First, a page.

Ultra High-End Transistoramp Sirius V4.0




Above you see one chanel of the balanced DC-coupled Class-A ultra high-end amplifier. The input stage is a differential amplifier in cascode topology to reduce the Miller-effect. The 2SA1156 are holding a constant voltage of -24 Volt to the drains of the 2SJ74. The signal current, generated by the 2SJ74 passes the 2SA1156 and generates a voltage drop along the resistors R05x. The voltage gain of this stage can be calclated as the quotient of 6,8k/300 = 22 (the load of the 2SA2705 not taken in account). The second stage consisting of the 2SA2705 and 2SC5353 is also a differential amplifier in cascode topology. Its gain is determined by the quotient of 102K/100, reduced by the Ube voltage drop of the 2SA2705 to 1000. The last stage works as impedance converter in order to decrease the output impedance and has a voltage gain of 1. The open loop gain of this design is about 22000 and the closed loop gain is reduced by four 150K feedback resistors to 1000. The 10p silver micas are working as frequency compensation and prevent the amplifier from generating TIM. The current of the output transistors is determined by the resistors R11x to a value of 15mA. The constant current sources T03x draws 0,5mA from the 1,5mA, supplied by the T02x. R56 is used to compensate offset voltages. The cascading of the two current sources T51 and T52 in the first stage results in a much higher output impedance to some gigaohm. The same topology is used in the output stage. The current sources T07x and T08x provide a very high output impedance which leads to a high degree of decoupling noices from the power supply.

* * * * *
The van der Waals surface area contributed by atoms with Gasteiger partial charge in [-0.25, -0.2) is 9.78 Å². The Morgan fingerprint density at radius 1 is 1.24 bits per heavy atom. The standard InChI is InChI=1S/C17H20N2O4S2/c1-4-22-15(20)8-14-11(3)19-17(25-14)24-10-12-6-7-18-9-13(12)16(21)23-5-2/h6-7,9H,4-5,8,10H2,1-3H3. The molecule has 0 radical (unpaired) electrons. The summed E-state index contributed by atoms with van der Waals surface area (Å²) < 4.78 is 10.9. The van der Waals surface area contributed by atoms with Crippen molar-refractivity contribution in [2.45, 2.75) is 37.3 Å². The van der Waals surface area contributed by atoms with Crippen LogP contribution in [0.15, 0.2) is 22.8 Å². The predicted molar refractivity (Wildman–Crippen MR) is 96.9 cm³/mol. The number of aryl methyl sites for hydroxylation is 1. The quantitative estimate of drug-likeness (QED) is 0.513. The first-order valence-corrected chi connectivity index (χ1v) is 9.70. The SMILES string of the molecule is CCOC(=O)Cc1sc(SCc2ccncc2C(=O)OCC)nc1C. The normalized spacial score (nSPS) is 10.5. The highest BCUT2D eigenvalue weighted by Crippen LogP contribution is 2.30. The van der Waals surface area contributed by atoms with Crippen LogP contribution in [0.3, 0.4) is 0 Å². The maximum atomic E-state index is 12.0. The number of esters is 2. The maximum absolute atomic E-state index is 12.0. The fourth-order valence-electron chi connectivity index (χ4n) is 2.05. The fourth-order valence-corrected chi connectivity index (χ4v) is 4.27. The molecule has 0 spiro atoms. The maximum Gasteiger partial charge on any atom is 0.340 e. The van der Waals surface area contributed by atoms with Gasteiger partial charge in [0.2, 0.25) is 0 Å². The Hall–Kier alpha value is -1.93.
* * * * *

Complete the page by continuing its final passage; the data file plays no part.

It is recommended to use the regulated power supply. The transformer needs secondary 2x340V/160mA and 2x15V/100mA.




starting up



Remember that you are handling with high voltages that can be dangerous to life. So if you are working on powerd on devices use only one hand in order to prevent electrical shock.


After connecting the amplifier to the power supply you can begin with adjustment. Connect the input to ground and adjust the output between +Out and -Out to 0V with R56. Now connect your voltmeter to +Out and ground and use R50 to adjust it to 0V. Now repeat these two steps again. Repeat this procedure after 20 minutes when the amplifier is warmed up.The amplifier is now adjusted and ready for use.






With a supply voltage of +/-400 Volt the amplifier can output more then 500 Volt eff (=1500Volt Vss from stator to stator). The power consumption of the amplifier is 80 Watt. Problems with offset drift when using the 2SJ74 instead of the dual jfet 2SJ109 did not occure. A change of the environmental temperature of 20° C resulted in an voltage drift of 1 Volt at the output, and that is nothing for an electrostatic headphone.


It can drive all STAX Pro headphones (580Volt BIAS), if you reduce BIAS to 280Volt it can drive all STAX headphones. Certainly you can drive other electrostatic headphones like KOSS, Sennheiser, etc too, just fit the BIAS to the desired value. The amplifier sounds very clear and detailed. The basses are dry and strong, the frequencies at the high end are sounding very transparent. The very fine resolution of this amplifier has reached a level that will easily outclass every other amplifier out there (not only my opinion). Even the Alpha Centauri V2.0 just can't compare with it.


Download the complete set (layout, schematics, partlist, etc.) here.

Measurement results (supply voltage +/-400Volt, all voltages RMS)

distortion level vs. output voltage, f=1KHz:

100Volt: 0,007%
300Volt: 0.03%
400Volt: 0,09%
450Volt: 0,18%
500Volt: 1%

distortion level vs. frequency:

Uout = 100Volt:

100Hz: 0,013
1KHz: 0,007%
10KHz: 0,012%

Uout = 300Volt:

100Hz: 0,03%
1KHz: 0,03%
10KHz: 0,06%


chanel seperation vs. frequency (Uout = 100Volt):

100Hz: 70dB
1KHz: 55dB
10KHz: 38dB

signal-to-noise ratio: 100dB

output impedance at 1KHz: 300 Ohm

frequency response (-3dB): 0 - 50000 Hz


Sirius picture gallery